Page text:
Accomplished and delighted walker of Lakeland fells, dearly loved by many, Jilly Mary Tovey whispers to me now: ‘Enough, my love. You’ve said enough. They’ll all be freezing cold!’ …I know that I will never have said enough about her, but I must draw this little tribute to a close, leaving you with your own treasured memories and with this poem, entitled “Roads” by Ruth Bidgood:
No need to wonder what heron-haunted lake
lay in the other valley,
or regret the songs in the forest
I chose not to traverse.
No need to ask where other roads might have led,
since they led elsewhere;
for nowhere but this here and now
is my true destination.
The river is gentle in the soft evening,
and all the steps of my life have brought me home.
I was saddened to hear from his daughter Anne that John passed away on the 30th July 2017.
John and his family left Que Que in Southern Rhodesia and came to live (in John’s words) “a sleepy village called Bollington”, I think he would have been very surprised with the changes now!!
He was very much involved with the planning and building of St. John’s School and was thrilled, along with my dad Albert Clayton and Geoff Newcombe who were the churchwardens at the time to be introduced to Princess Margaret who officially opened the new school. They even had afternoon tea with her along with the headmaster Gwilym Humphries and other dignitaries.
He loved his music and you would often hear him playing the organ at St. John’s along with his son John James. They were both accomplished musicians.
He was always organising Parish Trips which he took charge of with his clipboard in hand, making sure he didn’t lose anyone and everyone was accounted for.
His sense of humour was second to none, always seen with a smile on his face.
He left Bollington early in 1969, but I was lucky enough that his successor the Rev Peter Hunt allowed John to return so he could take part in my marriage service, in fact I had three vicars taking part !!! and the Rev. John Williams who was the curate taking a black and white cine film of the day.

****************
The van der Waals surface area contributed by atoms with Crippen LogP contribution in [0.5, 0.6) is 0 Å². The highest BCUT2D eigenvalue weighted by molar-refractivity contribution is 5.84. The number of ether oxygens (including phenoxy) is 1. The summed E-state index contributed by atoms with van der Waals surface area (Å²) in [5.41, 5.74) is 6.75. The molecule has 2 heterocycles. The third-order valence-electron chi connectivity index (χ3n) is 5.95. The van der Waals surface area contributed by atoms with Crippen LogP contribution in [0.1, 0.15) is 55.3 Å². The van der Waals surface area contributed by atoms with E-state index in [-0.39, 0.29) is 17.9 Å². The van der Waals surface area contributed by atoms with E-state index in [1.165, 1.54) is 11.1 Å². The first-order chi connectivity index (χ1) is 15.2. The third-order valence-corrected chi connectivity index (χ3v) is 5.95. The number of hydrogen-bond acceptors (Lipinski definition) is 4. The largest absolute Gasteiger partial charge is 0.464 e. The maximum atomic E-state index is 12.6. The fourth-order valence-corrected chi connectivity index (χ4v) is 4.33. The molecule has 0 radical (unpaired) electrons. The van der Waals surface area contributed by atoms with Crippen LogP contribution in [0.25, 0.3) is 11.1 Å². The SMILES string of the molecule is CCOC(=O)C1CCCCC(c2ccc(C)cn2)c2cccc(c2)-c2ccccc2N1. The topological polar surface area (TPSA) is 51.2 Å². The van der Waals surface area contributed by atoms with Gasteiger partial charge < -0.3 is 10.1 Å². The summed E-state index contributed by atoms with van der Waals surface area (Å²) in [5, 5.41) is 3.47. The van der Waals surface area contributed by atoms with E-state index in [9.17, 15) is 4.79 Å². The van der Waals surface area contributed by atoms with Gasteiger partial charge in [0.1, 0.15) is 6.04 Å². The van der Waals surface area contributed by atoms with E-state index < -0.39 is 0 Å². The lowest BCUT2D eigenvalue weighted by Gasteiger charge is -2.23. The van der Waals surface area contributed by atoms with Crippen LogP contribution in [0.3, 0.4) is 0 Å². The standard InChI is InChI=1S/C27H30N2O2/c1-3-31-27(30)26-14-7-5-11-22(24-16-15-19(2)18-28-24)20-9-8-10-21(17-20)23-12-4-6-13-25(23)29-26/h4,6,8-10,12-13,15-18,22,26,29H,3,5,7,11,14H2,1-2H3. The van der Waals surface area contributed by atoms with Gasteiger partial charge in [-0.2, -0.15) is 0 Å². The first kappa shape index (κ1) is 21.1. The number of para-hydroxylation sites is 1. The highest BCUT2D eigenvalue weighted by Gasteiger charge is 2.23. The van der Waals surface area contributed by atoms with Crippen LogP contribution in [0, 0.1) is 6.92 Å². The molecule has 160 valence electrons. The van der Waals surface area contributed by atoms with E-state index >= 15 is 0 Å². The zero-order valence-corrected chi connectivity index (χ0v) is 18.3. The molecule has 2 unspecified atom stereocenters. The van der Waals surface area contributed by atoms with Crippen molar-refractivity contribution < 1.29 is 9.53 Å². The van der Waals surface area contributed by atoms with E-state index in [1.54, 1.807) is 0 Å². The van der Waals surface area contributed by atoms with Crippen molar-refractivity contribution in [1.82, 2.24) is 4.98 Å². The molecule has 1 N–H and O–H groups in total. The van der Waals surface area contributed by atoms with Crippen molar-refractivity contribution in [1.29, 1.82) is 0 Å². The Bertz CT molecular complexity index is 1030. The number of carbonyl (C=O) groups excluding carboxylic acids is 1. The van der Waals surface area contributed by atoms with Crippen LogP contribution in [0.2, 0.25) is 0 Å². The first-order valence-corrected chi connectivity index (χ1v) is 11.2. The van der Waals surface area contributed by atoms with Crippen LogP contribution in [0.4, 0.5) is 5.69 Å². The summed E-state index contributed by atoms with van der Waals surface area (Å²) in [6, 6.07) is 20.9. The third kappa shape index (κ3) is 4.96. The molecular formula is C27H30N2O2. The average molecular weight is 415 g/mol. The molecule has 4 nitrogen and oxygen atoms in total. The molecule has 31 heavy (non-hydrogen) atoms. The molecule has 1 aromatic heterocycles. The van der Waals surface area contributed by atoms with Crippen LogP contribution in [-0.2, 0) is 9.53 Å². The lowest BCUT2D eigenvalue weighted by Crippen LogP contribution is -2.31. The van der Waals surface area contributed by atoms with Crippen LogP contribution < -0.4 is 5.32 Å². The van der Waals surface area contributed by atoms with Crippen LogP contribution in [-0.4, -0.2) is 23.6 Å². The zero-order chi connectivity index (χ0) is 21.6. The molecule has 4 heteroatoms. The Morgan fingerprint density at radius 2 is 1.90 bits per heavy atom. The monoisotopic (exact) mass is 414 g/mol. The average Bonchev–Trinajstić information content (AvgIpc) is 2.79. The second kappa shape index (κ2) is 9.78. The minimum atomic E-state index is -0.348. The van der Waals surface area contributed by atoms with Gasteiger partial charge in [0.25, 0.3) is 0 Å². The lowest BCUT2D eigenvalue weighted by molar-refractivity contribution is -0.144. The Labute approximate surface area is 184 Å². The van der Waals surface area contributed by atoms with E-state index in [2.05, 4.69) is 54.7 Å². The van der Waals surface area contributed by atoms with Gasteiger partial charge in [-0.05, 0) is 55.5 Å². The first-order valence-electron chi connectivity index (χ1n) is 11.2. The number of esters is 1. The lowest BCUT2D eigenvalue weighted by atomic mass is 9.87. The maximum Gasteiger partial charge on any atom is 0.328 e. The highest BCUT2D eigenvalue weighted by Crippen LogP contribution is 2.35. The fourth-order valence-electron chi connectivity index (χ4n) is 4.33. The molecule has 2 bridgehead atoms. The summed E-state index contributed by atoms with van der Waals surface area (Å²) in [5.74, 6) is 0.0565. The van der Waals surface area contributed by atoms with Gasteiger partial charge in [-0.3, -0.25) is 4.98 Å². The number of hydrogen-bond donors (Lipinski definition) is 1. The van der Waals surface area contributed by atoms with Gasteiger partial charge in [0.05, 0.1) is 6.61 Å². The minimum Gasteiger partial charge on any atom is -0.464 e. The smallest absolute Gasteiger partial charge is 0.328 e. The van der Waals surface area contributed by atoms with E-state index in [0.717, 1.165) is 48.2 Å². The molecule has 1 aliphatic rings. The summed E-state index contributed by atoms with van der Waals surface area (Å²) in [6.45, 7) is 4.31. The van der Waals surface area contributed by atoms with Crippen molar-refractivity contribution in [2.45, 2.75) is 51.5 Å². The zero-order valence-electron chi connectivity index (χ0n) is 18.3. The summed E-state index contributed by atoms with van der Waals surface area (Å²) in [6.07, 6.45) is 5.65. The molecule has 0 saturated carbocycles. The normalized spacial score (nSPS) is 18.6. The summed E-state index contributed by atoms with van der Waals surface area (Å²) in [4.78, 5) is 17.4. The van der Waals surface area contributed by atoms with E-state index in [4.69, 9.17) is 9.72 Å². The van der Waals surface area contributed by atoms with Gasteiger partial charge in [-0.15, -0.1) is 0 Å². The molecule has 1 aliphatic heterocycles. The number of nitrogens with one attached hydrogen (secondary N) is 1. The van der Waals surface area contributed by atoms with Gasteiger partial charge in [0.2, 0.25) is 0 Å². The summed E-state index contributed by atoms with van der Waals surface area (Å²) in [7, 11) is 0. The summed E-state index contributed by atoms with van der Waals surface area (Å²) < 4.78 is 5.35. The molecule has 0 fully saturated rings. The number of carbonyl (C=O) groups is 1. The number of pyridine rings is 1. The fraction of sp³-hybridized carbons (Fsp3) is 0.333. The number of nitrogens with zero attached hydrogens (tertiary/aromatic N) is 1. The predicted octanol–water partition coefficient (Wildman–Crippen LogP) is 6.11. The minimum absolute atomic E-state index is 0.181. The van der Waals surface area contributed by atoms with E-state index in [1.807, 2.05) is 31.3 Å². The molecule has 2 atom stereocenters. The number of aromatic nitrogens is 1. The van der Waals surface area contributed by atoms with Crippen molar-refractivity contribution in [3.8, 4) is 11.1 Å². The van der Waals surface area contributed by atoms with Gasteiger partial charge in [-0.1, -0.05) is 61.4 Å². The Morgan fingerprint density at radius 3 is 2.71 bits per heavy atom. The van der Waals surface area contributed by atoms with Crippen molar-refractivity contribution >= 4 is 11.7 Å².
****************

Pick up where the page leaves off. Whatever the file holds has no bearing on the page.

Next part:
On his retirement he moved to be nearer his family in Cambridge where he was made a Fellow of St. Catharine’s College and just before he died he had a visit from St Catharine’s choral scholars which according to Anne he enjoyed very much.
Our lives can change in a flash, and as we get older one thing which quite rapidly change things for the worst is a FALL. A moment’s inattention or distraction is all it takes – as it did for this loved one and dear friend Jean. For her it meant long weeks in hospital then a spell at home and then back into hospital again. No wonder she came to be weary of it all and so Jean passed from this life to the next. Albert and Jamie you will obviously miss her warm presence as we all do.
Macclesfield Bus Station is not the most cheerful place but it was always good to see Jean there and Albert and Jamie, and we miss her presence on the No 11 bus – good to talk to and always with a keen interest in other people. Not for her or us the anonymous life of cities where nobody speaks to their neighbours. The great hymn writer George Herbert (the Vicar of a village near to Salisbury) in a poem about Prayer, speaks of us seeing heaven in the ordinary things of life, as I believe we do. We see it most of all in human love like the love of Jean and Albert and Jamie, with a whole host of friends and neighbours; and we see it in this the season of springtime when things come back to life after the winter.
And we are truly blessed with our skies around Kerridge and Bollington, and the Trafford household particularly blessed with the view from their kitchen window and garden – the view out towards Alderley Edge. And in early evening the sky brightened with pinks and gold and blues and green – easy surely to believe in heaven at such a view and in our bright hope of Eastertide, and the heaven were Jean rests, free from pain and sadness, and safe in the love of the God in which Jean had such trust.
Mary’s Funeral Service was held at St Oswald’s Church on 17 October 2016.
Mary was born on 6 December 1927 at her family home: a two-up, two-down cottage in Courier Row, Bollington. Her mother Annie’s first husband had been killed in the First World War and Annie subsequently married Jack Williamson. They had four children: Margaret was the eldest, born in 1923; her brother John was born in 1925, then Mary came along in 1927 followed by Brian in 1934. Little red-headed Mary was the last of her siblings to survive. In these later years Mary had become the acknowledged matriarch (“Mother Mary”) and the keeper of family memories (which is why in these very recent weeks she shared with me how she had become a little troubled as symptoms began to show the early stages of losing her memory, her mind otherwise remained sharp enough though). Mary (like her siblings) was baptised here at St Oswald’s, and later on became a pupil next door at Bollington Cross School: in fact I gather that Mary started school at the tender age of three-and-a-half, because she was so anxious to follow in her older sister Margaret’s footsteps and to be like her!